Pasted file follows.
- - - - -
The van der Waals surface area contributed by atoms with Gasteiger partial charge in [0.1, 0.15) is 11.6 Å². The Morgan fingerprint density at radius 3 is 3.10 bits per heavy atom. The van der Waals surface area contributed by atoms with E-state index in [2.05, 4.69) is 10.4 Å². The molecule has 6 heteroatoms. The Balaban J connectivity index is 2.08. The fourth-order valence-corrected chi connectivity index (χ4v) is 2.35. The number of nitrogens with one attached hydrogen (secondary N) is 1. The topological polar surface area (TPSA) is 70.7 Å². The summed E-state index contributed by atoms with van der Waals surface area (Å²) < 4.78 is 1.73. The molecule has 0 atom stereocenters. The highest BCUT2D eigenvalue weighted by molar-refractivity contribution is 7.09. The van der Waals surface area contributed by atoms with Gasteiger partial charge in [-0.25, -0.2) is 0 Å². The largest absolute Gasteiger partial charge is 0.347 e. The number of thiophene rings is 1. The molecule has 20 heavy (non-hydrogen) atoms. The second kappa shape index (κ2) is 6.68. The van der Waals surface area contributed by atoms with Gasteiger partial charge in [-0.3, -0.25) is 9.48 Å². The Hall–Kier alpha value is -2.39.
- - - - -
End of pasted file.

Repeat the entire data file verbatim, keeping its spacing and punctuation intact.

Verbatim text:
The van der Waals surface area contributed by atoms with Gasteiger partial charge in [0.1, 0.15) is 11.6 Å². The Morgan fingerprint density at radius 3 is 3.10 bits per heavy atom. The van der Waals surface area contributed by atoms with E-state index in [2.05, 4.69) is 10.4 Å². The molecule has 6 heteroatoms. The Balaban J connectivity index is 2.08. The fourth-order valence-corrected chi connectivity index (χ4v) is 2.35. The number of nitrogens with one attached hydrogen (secondary N) is 1. The topological polar surface area (TPSA) is 70.7 Å². The summed E-state index contributed by atoms with van der Waals surface area (Å²) < 4.78 is 1.73. The molecule has 0 atom stereocenters. The highest BCUT2D eigenvalue weighted by molar-refractivity contribution is 7.09. The van der Waals surface area contributed by atoms with Gasteiger partial charge in [-0.25, -0.2) is 0 Å². The largest absolute Gasteiger partial charge is 0.347 e. The number of thiophene rings is 1. The molecule has 20 heavy (non-hydrogen) atoms. The second kappa shape index (κ2) is 6.68. The van der Waals surface area contributed by atoms with Gasteiger partial charge in [-0.3, -0.25) is 9.48 Å². The Hall–Kier alpha value is -2.39.